Most homeowners are overlooking smart devices as a way to protect their homes from major damages and save more on home insurance, a recent Nationwide survey said.
For example, 91% said they did not have smart sensors that monitor water leaks or flow and 79% did not have a smart sensor to monitor for smoke/carbon monoxide – these are the devices that can save homes from the most prominent and costly damages, the survey noted.
The average loss cost for water damage or freezing is $12,514; for fire or lightning damage, the average loss is $83,519, according to the Insurance Information Institute data. While homeowners insurance protects consumers from absorbing the brunt of these costs, they are still hit by the time and disturbances associated with fixing these repairs.
"The most avoidable claims can be non-weather related water losses, with most issues coming from leaky pipes, bad fixtures, or water heater leaks," Nationwide's Vice President of Personal Lines Product Development Sara Jacobs said. "Devices that detect these issues early can help avoid major problems."
If you have a mortgage, you're typically required to carry homeowners insurance, but you don't have to stick with any particular insurance company. If you want to save on your home insurance costs, you could shop around for the best rate. Credible can help you compare home insurance rates from top insurance carriers all in one place.
Most insurance agents recommend devices like smoke, CO2, or water sensors to offer enhanced peace of mind and protection for homeowners and also provide opportunities for savings, according to Nationwide. Protecting a property from potentially big damages means homeowners are less likely to need to file a claim, which may result in lower insurance premiums.
Home insurance rates have risen at a faster rate than inflation. Home insurance policy premiums increased by an average of 21% at renewal, according to the 2023 Policygenius home insurance pricing report.
The higher cost to cover climate-related damages has pushed several insurers to leave markets at higher risk of natural disasters, based on findings from an Insurify report. Last year, 18 climate disasters caused damage costing at least $1 billion each to $165.1 billion, according to the NOAA National Centers for Environmental Information (NCEI).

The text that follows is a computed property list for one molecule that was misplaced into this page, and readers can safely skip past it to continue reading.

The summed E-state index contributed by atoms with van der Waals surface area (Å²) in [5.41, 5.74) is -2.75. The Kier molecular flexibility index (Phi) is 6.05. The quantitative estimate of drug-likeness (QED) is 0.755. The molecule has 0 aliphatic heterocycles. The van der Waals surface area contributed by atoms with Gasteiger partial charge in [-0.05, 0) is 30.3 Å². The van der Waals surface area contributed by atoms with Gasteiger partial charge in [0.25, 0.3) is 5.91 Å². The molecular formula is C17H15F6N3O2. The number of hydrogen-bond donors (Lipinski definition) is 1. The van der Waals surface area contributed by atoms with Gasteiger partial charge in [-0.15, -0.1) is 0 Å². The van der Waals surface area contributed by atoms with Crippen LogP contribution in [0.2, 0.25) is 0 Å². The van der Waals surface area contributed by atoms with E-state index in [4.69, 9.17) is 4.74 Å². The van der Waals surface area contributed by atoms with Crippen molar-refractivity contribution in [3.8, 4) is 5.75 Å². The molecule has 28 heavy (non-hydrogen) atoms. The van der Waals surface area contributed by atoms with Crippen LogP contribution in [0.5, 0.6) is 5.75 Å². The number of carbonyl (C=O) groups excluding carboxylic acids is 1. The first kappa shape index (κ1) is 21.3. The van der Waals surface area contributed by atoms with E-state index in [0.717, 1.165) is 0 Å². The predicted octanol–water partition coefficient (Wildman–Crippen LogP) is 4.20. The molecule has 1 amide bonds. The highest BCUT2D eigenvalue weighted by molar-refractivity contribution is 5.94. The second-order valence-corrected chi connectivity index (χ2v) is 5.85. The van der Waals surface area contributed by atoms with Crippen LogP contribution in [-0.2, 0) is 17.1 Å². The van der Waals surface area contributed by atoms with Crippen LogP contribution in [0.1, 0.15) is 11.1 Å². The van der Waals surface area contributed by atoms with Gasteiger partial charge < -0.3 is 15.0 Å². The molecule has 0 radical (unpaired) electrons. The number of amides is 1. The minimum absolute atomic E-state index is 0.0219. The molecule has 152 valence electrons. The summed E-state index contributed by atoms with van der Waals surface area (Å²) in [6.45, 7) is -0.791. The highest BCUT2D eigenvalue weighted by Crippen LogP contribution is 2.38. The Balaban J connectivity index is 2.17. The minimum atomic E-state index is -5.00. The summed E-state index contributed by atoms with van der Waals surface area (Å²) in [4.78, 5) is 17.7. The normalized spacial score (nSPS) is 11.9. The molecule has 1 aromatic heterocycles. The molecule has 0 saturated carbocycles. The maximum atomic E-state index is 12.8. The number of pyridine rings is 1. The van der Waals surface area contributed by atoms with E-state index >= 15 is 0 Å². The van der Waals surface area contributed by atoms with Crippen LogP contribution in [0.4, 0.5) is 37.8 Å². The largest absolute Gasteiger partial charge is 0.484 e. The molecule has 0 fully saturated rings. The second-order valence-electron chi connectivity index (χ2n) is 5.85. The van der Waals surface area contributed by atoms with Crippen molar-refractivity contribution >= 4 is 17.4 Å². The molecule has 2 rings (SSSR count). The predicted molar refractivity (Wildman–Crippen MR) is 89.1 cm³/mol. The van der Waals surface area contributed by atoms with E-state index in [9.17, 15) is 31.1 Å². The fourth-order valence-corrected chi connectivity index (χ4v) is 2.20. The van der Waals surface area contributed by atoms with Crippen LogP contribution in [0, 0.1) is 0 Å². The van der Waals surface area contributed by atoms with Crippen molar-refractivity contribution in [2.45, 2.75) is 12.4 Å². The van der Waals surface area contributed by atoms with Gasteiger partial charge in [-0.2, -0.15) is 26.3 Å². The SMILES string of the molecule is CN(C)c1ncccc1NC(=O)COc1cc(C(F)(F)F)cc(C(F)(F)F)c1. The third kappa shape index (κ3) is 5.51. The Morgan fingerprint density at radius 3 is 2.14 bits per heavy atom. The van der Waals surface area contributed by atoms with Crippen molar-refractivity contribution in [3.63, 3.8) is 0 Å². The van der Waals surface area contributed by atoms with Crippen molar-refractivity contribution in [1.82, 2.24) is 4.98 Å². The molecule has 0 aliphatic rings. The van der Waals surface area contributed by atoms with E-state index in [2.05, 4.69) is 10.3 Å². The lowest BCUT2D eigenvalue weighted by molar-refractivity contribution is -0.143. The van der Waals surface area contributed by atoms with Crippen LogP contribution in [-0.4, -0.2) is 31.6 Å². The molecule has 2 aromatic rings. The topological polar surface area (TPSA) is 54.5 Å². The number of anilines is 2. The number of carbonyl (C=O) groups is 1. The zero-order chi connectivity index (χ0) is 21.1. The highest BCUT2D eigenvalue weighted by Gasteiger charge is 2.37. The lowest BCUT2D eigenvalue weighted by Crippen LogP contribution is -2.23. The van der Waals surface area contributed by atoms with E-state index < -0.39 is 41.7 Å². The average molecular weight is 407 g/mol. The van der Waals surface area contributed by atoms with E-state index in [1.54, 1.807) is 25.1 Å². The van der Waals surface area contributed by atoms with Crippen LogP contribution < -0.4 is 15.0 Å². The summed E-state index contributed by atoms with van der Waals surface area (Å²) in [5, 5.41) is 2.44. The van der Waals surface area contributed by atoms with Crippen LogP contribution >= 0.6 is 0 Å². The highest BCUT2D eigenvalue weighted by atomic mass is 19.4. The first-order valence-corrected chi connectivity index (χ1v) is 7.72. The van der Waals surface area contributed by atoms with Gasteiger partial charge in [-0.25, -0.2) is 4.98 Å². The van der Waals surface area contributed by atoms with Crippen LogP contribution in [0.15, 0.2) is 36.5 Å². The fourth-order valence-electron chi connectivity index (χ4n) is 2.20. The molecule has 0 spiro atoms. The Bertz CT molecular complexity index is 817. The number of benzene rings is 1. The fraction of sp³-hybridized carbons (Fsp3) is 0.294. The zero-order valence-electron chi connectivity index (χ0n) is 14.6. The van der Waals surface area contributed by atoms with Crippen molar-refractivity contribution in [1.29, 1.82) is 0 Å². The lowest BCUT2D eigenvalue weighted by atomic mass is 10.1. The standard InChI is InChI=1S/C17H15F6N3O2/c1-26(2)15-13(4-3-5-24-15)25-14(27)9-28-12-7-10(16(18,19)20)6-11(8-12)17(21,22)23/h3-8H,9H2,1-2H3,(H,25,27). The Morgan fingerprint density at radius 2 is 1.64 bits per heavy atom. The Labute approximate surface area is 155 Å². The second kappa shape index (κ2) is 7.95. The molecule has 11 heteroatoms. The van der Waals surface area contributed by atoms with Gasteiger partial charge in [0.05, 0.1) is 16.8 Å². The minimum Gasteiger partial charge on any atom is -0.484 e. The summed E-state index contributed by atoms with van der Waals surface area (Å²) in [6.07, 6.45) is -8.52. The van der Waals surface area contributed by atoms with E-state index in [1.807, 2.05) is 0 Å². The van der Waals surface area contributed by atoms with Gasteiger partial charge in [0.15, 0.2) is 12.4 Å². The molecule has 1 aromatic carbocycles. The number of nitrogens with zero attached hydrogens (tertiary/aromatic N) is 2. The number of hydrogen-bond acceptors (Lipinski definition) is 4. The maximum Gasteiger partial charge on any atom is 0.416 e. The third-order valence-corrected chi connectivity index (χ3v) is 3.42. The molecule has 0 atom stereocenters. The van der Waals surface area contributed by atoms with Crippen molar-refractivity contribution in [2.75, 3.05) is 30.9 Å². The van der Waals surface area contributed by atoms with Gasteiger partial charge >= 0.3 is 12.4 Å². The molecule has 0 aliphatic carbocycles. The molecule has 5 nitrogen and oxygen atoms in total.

However, homeowners opted out of installing smart devices primarily because of costs. Roughly 45% said that they did not purchase smart home products and subscription services tied to them because they were "too expensive."
"Homeowners should connect with their insurance agent to understand the benefits and level of protection that smart home products can provide," Jacobs said.
If you want to ensure you have enough insurance and the right coverage for your needs, you can visit Credible to check out plans, providers and costs.
Here's who is paying the most for insurance
While home insurance rates increased by 21% on average, some saw their premiums surge by as much as 35%, according to the Policygenius report. These were the states that saw the highest increases at renewal:
- Florida (+35%)
- Idaho (+31%)
- Colorado (+30%)
- South Dakota (+28%)
- Louisiana, Texas and Oklahoma (+27%)
"Several of these states have dealt with an increase in natural disaster losses and dwindling insurance options over the last few years," Policygenius said in its report.
Climate-related disasters are pushing the costs of home insurance to rates homeowners are finding hard to afford and also risks devaluing properties, a recent analysis from the First Street Foundation said.
Some 6.8 million properties have already been impacted by increasing insurance rates, canceled policies, and the realization of property value devaluation due to the increased cost of ownership. Another 39 million properties, representing 27.1% of all U.S. real estate, face rising insurance prices and reduced coverage due to high climate risks.
If you live in a disaster-prone area, having the right home insurance coverage is essential. Visit Credible to get your personalized quote in minutes.
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